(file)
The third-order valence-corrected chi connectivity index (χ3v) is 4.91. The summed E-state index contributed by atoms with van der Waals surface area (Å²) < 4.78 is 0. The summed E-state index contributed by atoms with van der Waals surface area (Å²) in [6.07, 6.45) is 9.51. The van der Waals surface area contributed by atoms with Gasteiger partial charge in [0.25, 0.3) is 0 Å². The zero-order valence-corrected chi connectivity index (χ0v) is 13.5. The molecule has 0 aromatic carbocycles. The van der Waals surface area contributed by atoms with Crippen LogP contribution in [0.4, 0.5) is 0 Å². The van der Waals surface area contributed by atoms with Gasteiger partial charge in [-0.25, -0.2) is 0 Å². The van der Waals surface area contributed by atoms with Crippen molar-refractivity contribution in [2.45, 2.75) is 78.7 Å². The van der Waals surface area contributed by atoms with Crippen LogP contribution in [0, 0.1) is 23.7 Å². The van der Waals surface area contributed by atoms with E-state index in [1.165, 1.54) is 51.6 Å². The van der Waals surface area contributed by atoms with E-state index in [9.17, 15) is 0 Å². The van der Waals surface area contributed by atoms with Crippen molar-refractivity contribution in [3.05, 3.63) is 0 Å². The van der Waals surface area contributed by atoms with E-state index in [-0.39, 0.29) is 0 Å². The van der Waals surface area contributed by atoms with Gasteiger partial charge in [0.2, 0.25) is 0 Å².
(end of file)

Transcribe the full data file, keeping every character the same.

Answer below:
The third-order valence-corrected chi connectivity index (χ3v) is 4.91. The summed E-state index contributed by atoms with van der Waals surface area (Å²) < 4.78 is 0. The summed E-state index contributed by atoms with van der Waals surface area (Å²) in [6.07, 6.45) is 9.51. The van der Waals surface area contributed by atoms with Gasteiger partial charge in [0.25, 0.3) is 0 Å². The zero-order valence-corrected chi connectivity index (χ0v) is 13.5. The molecule has 0 aromatic carbocycles. The van der Waals surface area contributed by atoms with Crippen LogP contribution in [0.4, 0.5) is 0 Å². The van der Waals surface area contributed by atoms with Gasteiger partial charge in [-0.25, -0.2) is 0 Å². The van der Waals surface area contributed by atoms with Crippen molar-refractivity contribution in [2.45, 2.75) is 78.7 Å². The van der Waals surface area contributed by atoms with Crippen LogP contribution in [0, 0.1) is 23.7 Å². The van der Waals surface area contributed by atoms with E-state index in [1.165, 1.54) is 51.6 Å². The van der Waals surface area contributed by atoms with E-state index in [9.17, 15) is 0 Å². The van der Waals surface area contributed by atoms with Crippen molar-refractivity contribution in [3.05, 3.63) is 0 Å². The van der Waals surface area contributed by atoms with E-state index in [-0.39, 0.29) is 0 Å². The van der Waals surface area contributed by atoms with Gasteiger partial charge in [0.2, 0.25) is 0 Å².